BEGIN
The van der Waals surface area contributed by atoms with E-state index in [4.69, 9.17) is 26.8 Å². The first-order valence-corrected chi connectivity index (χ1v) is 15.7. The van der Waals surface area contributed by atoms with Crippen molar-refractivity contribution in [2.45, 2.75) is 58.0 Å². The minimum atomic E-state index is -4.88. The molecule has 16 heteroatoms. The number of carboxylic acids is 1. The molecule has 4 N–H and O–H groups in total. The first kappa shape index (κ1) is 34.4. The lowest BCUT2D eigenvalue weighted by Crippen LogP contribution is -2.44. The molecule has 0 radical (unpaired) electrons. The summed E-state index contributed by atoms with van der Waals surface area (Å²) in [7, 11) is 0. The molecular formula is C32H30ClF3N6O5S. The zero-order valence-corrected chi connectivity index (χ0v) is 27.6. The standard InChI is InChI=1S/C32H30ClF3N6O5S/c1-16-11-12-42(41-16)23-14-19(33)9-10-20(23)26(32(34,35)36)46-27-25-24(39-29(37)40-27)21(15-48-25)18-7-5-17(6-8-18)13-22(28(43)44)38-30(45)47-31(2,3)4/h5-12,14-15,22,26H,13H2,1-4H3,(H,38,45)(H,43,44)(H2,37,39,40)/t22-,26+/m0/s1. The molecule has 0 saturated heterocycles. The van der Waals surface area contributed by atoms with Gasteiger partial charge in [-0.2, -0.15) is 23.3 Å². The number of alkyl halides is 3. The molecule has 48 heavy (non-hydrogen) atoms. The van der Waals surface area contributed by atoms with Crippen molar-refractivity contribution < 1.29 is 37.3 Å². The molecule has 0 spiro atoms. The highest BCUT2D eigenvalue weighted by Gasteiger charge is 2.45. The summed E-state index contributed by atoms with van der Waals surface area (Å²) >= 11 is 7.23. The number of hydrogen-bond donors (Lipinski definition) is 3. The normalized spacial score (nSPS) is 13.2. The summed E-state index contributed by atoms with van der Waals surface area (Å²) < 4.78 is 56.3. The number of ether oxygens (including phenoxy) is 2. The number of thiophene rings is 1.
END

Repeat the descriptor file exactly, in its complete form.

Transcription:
The van der Waals surface area contributed by atoms with E-state index in [4.69, 9.17) is 26.8 Å². The first-order valence-corrected chi connectivity index (χ1v) is 15.7. The van der Waals surface area contributed by atoms with Crippen molar-refractivity contribution in [2.45, 2.75) is 58.0 Å². The minimum atomic E-state index is -4.88. The molecule has 16 heteroatoms. The number of carboxylic acids is 1. The molecule has 4 N–H and O–H groups in total. The first kappa shape index (κ1) is 34.4. The lowest BCUT2D eigenvalue weighted by Crippen LogP contribution is -2.44. The molecule has 0 radical (unpaired) electrons. The summed E-state index contributed by atoms with van der Waals surface area (Å²) in [7, 11) is 0. The molecular formula is C32H30ClF3N6O5S. The zero-order valence-corrected chi connectivity index (χ0v) is 27.6. The standard InChI is InChI=1S/C32H30ClF3N6O5S/c1-16-11-12-42(41-16)23-14-19(33)9-10-20(23)26(32(34,35)36)46-27-25-24(39-29(37)40-27)21(15-48-25)18-7-5-17(6-8-18)13-22(28(43)44)38-30(45)47-31(2,3)4/h5-12,14-15,22,26H,13H2,1-4H3,(H,38,45)(H,43,44)(H2,37,39,40)/t22-,26+/m0/s1. The molecule has 0 saturated heterocycles. The van der Waals surface area contributed by atoms with Gasteiger partial charge in [-0.2, -0.15) is 23.3 Å². The number of alkyl halides is 3. The molecule has 48 heavy (non-hydrogen) atoms. The van der Waals surface area contributed by atoms with Crippen molar-refractivity contribution < 1.29 is 37.3 Å². The molecule has 0 spiro atoms. The highest BCUT2D eigenvalue weighted by Gasteiger charge is 2.45. The summed E-state index contributed by atoms with van der Waals surface area (Å²) >= 11 is 7.23. The number of hydrogen-bond donors (Lipinski definition) is 3. The normalized spacial score (nSPS) is 13.2. The summed E-state index contributed by atoms with van der Waals surface area (Å²) < 4.78 is 56.3. The number of ether oxygens (including phenoxy) is 2. The number of thiophene rings is 1.